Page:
Electronic monitoring and the search and seizure of electronic data, such as cell phones and computers, have become a hot topic in recent years. The laws surrounding when – and how – electronic data can be monitored, searched and seized is so complex, the federal government has put forth a guide explaining the process that police and federal agents must follow for a search and seizure to be legal.
The federal guide is long and complex. In general, there are two ways police and federal agents can seize and search computers. The first is with a warrant. The second is without a warrant.
With A Warrant
To get a warrant, police or federal agents must present the court with probable cause that the computer is either being used to commit a crime, or contains evidence of a crime. Probable cause can be established in many ways, such as:
- Your computer’s IP address has been used to commit a crime.
- An online account belonging to you has been used in the commission of a crime. For example, an email account or bank account registered with a child pornography service.
- Non-Internet activity has led police to believe your computer houses or is being used to commit a crime. For example, computer files showing embezzlement.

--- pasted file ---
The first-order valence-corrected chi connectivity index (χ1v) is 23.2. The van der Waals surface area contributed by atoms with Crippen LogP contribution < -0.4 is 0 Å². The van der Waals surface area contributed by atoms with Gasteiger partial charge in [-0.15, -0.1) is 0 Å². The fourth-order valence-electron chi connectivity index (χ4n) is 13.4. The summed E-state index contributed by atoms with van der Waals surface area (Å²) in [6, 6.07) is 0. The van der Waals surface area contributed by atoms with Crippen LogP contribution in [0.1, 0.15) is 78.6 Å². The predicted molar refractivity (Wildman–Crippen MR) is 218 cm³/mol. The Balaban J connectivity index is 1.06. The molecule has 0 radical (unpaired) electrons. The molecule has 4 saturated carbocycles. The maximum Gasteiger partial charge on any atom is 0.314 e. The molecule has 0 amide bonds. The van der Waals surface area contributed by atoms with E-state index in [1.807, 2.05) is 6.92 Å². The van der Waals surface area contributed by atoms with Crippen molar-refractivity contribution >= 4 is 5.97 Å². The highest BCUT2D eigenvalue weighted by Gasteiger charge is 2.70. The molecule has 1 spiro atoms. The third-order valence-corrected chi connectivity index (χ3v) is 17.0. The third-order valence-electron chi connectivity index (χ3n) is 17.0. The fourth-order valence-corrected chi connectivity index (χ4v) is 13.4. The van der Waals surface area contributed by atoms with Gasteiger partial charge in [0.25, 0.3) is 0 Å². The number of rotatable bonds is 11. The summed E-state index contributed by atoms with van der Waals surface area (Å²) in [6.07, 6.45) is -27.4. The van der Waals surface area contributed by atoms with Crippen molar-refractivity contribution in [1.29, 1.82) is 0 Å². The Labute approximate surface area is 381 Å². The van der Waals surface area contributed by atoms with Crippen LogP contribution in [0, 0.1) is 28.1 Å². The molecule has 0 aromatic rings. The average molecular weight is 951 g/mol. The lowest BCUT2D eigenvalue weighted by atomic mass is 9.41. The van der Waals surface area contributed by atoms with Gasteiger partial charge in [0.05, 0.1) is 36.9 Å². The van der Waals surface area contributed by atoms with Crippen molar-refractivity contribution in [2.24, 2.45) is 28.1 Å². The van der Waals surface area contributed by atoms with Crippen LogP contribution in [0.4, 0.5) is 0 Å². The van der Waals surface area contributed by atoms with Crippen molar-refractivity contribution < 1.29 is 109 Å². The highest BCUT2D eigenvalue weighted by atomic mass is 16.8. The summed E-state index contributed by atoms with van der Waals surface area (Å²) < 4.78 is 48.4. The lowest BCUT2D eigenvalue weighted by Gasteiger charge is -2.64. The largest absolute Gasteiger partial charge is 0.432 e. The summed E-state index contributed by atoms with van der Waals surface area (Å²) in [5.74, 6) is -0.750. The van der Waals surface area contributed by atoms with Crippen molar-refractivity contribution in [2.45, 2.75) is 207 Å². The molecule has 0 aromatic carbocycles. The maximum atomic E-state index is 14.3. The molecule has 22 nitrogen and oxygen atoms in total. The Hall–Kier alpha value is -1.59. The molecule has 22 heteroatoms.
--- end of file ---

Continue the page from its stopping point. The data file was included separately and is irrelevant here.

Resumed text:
Computers house many items. In addition to files and folders, computers also house evidence of wholly or partially deleted files and other metadata, including information regarding when files were created and edited. Evidence is also stored in browsers, email readers, chats and other programs, as well as records of Internet use. Because computers house so much data, warrants must clearly lay out the types of information to be searched, not just the computer to be searched.
If a warrant is granted, you can expect your computer to be seized and searched offsite. Police are also NOT required to notify you of a search and seizure, or present the warrant to you, at the time of the search.
Without A Warrant
Police and federal agents do not always have to have a warrant to seize and search your computer, cell phone or other electronic records. In the following circumstances, a warrant is not necessary:
- If you or a third party who has control over the computer gives consent to a search
- If police have reason to believe the evidence will be destroyed
- If incriminating images or data are in “plain view” during an arrest or other valid search
- If you are crossing the boarder
- If you are on probation or parole
Courts disagree on whether searches incident to an arrest, or inventory searches, can include the search of cell phone data and computer data.
If your computer has been seized by federal agents, the best thing you can do for yourself is to get legal help. An experienced lawyer will know whether your Fourth Amendment right to privacy is being violated.